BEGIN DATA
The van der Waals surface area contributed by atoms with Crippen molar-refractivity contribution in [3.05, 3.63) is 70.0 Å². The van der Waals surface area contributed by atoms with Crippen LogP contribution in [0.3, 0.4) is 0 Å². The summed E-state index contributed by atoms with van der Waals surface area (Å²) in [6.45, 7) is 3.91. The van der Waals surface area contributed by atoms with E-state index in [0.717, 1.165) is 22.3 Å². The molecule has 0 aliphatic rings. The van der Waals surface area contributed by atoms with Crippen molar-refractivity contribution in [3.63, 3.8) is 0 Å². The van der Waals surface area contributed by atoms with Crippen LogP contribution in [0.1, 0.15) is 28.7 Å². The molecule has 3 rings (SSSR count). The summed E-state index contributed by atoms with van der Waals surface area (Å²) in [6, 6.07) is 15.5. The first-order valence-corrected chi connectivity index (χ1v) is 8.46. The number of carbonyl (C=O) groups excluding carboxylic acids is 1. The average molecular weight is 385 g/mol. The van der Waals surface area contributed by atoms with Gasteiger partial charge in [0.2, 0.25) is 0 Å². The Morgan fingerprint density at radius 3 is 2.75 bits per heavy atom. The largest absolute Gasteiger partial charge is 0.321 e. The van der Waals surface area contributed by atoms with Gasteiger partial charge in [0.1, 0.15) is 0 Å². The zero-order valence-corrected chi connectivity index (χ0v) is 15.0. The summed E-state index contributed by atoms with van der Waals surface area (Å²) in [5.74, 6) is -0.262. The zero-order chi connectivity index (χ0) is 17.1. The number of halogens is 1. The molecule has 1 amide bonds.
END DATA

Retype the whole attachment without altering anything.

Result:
The van der Waals surface area contributed by atoms with Crippen molar-refractivity contribution in [3.05, 3.63) is 70.0 Å². The van der Waals surface area contributed by atoms with Crippen LogP contribution in [0.3, 0.4) is 0 Å². The summed E-state index contributed by atoms with van der Waals surface area (Å²) in [6.45, 7) is 3.91. The van der Waals surface area contributed by atoms with E-state index in [0.717, 1.165) is 22.3 Å². The molecule has 0 aliphatic rings. The van der Waals surface area contributed by atoms with Crippen molar-refractivity contribution in [3.63, 3.8) is 0 Å². The van der Waals surface area contributed by atoms with Crippen LogP contribution in [0.1, 0.15) is 28.7 Å². The molecule has 3 rings (SSSR count). The summed E-state index contributed by atoms with van der Waals surface area (Å²) in [6, 6.07) is 15.5. The first-order valence-corrected chi connectivity index (χ1v) is 8.46. The number of carbonyl (C=O) groups excluding carboxylic acids is 1. The average molecular weight is 385 g/mol. The van der Waals surface area contributed by atoms with Gasteiger partial charge in [0.2, 0.25) is 0 Å². The Morgan fingerprint density at radius 3 is 2.75 bits per heavy atom. The largest absolute Gasteiger partial charge is 0.321 e. The van der Waals surface area contributed by atoms with Gasteiger partial charge in [0.1, 0.15) is 0 Å². The zero-order valence-corrected chi connectivity index (χ0v) is 15.0. The summed E-state index contributed by atoms with van der Waals surface area (Å²) in [5.74, 6) is -0.262. The zero-order chi connectivity index (χ0) is 17.1. The number of halogens is 1. The molecule has 1 amide bonds.